I received a call and was told that I have endometrial cancer – grade 3 (it means my cancer is very aggressive), and again I was advised to see an oncologist A.S.A.P.

October 21, 2016

I met my oncologist and he explained everything I needed to know, and after the visit I had a CT Scan (to check if the cancer had not metastasized). After 2 hours, I received a call from my oncologist, and he told me the good news; the result was negative, and I could proceed to my surgery.

October 28, 2016

I had a “hysterectomy with bilateral salpingo-oophorectomy” by laparoscopic surgery. I stayed overnight and was discharged the next day.

RECOVERY was great. I was given many meds for pain. I avoided taking hydrocodone regularly and instead took Tylenol in between. (NOTE: I took magnesium citrate a day before the surgery to clean my gut. A friend of mine who had a hysterectomy told me it is better to have a clean gut before surgery, and it really helps.) Also, I was given a stool softener, Senna-Lax and an osmotic laxative, which never worked for me. I drank prune juice and it worked great for me. As we all know, it is very important to pass “GAS” and “poop” after the surgery. Sorry, it’s TMI, but I have to share it =). It also helps if you drink a lot of water. Yes, I’m an advocate of hydrating yourself.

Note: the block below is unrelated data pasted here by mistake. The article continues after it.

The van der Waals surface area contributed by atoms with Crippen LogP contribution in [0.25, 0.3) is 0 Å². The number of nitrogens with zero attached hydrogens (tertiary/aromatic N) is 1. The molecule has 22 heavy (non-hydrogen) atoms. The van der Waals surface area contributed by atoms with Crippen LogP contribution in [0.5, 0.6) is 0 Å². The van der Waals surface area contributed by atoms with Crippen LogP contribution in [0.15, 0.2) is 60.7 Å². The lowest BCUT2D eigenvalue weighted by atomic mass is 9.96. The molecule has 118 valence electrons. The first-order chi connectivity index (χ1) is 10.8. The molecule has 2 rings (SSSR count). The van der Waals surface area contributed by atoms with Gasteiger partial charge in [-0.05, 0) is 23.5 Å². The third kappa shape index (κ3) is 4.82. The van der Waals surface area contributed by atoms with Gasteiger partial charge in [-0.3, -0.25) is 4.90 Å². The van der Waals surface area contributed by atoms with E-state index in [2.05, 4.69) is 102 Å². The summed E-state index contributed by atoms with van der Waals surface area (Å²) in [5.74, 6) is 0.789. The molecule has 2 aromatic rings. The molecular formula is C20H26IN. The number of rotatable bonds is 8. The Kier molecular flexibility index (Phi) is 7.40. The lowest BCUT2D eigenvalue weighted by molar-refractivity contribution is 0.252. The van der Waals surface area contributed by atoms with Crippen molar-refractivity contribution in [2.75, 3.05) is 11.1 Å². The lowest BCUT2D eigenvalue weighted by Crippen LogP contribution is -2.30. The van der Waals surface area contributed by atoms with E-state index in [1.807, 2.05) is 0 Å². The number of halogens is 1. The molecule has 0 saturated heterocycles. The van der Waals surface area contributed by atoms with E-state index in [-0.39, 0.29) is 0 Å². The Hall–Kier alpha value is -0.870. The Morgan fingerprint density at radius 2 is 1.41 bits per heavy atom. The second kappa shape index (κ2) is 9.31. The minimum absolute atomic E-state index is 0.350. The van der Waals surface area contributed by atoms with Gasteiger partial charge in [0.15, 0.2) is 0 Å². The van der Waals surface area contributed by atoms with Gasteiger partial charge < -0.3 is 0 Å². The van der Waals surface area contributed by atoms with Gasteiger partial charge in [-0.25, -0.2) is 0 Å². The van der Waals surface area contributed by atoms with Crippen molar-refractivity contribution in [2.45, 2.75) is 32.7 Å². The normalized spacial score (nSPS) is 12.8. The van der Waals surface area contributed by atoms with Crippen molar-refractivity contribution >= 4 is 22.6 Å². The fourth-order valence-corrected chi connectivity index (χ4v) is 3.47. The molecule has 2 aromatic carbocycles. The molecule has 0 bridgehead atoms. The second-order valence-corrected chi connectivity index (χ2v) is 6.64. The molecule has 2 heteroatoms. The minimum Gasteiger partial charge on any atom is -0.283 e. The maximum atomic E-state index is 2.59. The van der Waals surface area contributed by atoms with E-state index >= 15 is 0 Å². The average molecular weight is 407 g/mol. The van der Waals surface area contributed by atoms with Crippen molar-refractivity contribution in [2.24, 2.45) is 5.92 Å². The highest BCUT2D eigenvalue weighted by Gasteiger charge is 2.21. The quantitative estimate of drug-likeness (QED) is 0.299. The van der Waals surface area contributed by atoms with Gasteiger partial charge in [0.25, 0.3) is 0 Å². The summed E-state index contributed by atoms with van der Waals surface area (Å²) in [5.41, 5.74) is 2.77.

I am so thankful my recovery went well… Within 2 weeks, I didn’t need any pain medication anymore.

November 05, 2016

The dreaded news that everyone doesn’t want to hear: the cancer stage.

I was diagnosed with endometrioid carcinoma (FIGO stage IIIC1, TNM stage pT3a N1).

After recovering from the surgery, I went through genetic testing to determine if I have Lynch Syndrome, a gene mutation that causes colon, ovarian, and endometrial cancer. Praise God it came out “Negative.”